SAN ANTONIO -- Two local groups were reacting in very different ways to the historic Supreme Court ruling Monday that struck down strict abortions laws in Texas.

On the southeast side of town with an abortion clinic as the backdrop, the San Antonio Family Association was not happy, but the group was going to make sure its voice was heard.

“Ultimately, we'd like to see no abortions. It would be nice [to] have these restrictions we fought so hard for in 2013,” said Sylvia Villarreal who was spotted with SAFA holding a pro-life sign on the sidewalk.

“If you'll note the 20 week ban on abortions, didn't fall did it? So we have one victory, and that's no abortions in the state of Texas after 20 weeks,” said Mike Knuffke of SAFA. He also spent part of the evening with a sign on the sidewalk as people would drive by and honk.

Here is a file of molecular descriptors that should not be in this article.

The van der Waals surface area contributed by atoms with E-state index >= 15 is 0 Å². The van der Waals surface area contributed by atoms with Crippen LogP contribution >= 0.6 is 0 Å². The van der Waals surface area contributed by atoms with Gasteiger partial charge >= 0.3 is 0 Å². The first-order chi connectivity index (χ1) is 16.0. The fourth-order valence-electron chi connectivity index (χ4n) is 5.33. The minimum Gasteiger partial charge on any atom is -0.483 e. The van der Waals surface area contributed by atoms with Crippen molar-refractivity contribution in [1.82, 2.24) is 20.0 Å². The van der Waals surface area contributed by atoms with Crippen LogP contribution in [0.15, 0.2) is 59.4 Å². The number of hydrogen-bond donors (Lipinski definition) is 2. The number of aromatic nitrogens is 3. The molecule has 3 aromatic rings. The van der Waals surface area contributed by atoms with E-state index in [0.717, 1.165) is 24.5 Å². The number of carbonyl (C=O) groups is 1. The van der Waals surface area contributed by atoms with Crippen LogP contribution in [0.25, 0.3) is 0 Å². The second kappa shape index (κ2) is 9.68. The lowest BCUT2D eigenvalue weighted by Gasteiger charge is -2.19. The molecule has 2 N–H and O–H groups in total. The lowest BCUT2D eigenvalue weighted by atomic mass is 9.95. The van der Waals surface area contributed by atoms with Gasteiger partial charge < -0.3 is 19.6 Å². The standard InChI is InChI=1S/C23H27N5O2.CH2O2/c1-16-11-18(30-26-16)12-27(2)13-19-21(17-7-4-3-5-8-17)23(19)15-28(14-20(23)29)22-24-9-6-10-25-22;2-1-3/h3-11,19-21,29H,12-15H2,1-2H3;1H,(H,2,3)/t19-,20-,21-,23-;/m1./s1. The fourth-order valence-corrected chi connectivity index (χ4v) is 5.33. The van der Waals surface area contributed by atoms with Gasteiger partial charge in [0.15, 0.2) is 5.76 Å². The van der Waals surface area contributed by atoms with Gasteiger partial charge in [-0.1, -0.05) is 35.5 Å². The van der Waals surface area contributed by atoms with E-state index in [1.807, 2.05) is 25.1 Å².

In the meantime, north of downtown, Planned Parenthood was hosting a celebration with other abortion rights groups.

“[We feel] shock, excitement and hopefulness for sure,” said Meg Loomis.

Loomis works with Fund Texas Choice. It’s a non-profit that helps pay for abortion-related travel expenses. The group was formed after Texas House bill 2 was passed, but despite Monday's ruling, she said the organization will still need to operate.

“Our services are still going to be very much needed. It was a hopeful day, and were really happy about the Supreme Court’s ruling. However, clinics are not going to open overnight now,” said Loomis.

If there's one thing both sides can agree on, it's that they will continue to spread their messages from the streets to the Texas Capitol.

“We’re not going to stop going out to the sidewalks in front of these mills, and we’re going to continue to talk to the women and educate the women before they go in there,” said Norma Reyna who was out with SAFA Monday.

“This is just the beginning of a very long journey that we are all prepared for. Everyone here is going to fight,” said Holly Benavides with the Lilith Fund.

So what’s next? Groups like SAFA said they will continue to push state lawmakers to come up with new legislation.

While more than 20 clinics have closed down, don’t expect them to open up soon. They will have to file for a license and that could take some time.